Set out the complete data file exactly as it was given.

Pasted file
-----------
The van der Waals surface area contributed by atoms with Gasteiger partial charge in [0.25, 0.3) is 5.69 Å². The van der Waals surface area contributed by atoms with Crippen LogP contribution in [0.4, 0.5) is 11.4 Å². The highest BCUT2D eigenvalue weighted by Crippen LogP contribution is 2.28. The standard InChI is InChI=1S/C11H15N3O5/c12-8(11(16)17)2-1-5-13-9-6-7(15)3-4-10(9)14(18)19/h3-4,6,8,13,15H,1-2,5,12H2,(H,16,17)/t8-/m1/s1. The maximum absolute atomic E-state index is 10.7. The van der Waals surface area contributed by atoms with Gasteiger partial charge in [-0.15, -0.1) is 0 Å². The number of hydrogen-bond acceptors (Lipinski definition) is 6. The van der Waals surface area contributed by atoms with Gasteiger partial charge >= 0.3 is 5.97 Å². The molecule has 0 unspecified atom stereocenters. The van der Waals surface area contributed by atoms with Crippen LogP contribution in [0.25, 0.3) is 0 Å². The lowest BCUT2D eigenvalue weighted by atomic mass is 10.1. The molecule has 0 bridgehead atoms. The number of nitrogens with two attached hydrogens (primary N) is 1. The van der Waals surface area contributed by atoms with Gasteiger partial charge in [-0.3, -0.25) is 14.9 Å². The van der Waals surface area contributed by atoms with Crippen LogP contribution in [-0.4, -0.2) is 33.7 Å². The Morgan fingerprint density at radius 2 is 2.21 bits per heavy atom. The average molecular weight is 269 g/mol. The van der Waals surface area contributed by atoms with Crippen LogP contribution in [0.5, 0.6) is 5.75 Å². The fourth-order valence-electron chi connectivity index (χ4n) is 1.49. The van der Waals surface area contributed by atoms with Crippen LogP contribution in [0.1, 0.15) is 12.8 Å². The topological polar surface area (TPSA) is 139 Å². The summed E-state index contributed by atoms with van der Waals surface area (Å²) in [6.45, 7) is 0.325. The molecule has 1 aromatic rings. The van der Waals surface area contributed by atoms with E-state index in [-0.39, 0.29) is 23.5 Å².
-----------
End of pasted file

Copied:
The van der Waals surface area contributed by atoms with Gasteiger partial charge in [0.25, 0.3) is 5.69 Å². The van der Waals surface area contributed by atoms with Crippen LogP contribution in [0.4, 0.5) is 11.4 Å². The highest BCUT2D eigenvalue weighted by Crippen LogP contribution is 2.28. The standard InChI is InChI=1S/C11H15N3O5/c12-8(11(16)17)2-1-5-13-9-6-7(15)3-4-10(9)14(18)19/h3-4,6,8,13,15H,1-2,5,12H2,(H,16,17)/t8-/m1/s1. The maximum absolute atomic E-state index is 10.7. The van der Waals surface area contributed by atoms with Gasteiger partial charge in [-0.15, -0.1) is 0 Å². The number of hydrogen-bond acceptors (Lipinski definition) is 6. The van der Waals surface area contributed by atoms with Gasteiger partial charge >= 0.3 is 5.97 Å². The molecule has 0 unspecified atom stereocenters. The van der Waals surface area contributed by atoms with Crippen LogP contribution in [0.25, 0.3) is 0 Å². The lowest BCUT2D eigenvalue weighted by atomic mass is 10.1. The molecule has 0 bridgehead atoms. The number of nitrogens with two attached hydrogens (primary N) is 1. The van der Waals surface area contributed by atoms with Gasteiger partial charge in [-0.3, -0.25) is 14.9 Å². The van der Waals surface area contributed by atoms with Crippen LogP contribution in [-0.4, -0.2) is 33.7 Å². The Morgan fingerprint density at radius 2 is 2.21 bits per heavy atom. The average molecular weight is 269 g/mol. The van der Waals surface area contributed by atoms with Crippen LogP contribution in [0.5, 0.6) is 5.75 Å². The fourth-order valence-electron chi connectivity index (χ4n) is 1.49. The van der Waals surface area contributed by atoms with Crippen LogP contribution in [0.1, 0.15) is 12.8 Å². The topological polar surface area (TPSA) is 139 Å². The summed E-state index contributed by atoms with van der Waals surface area (Å²) in [6.45, 7) is 0.325. The molecule has 1 aromatic rings. The van der Waals surface area contributed by atoms with E-state index in [-0.39, 0.29) is 23.5 Å².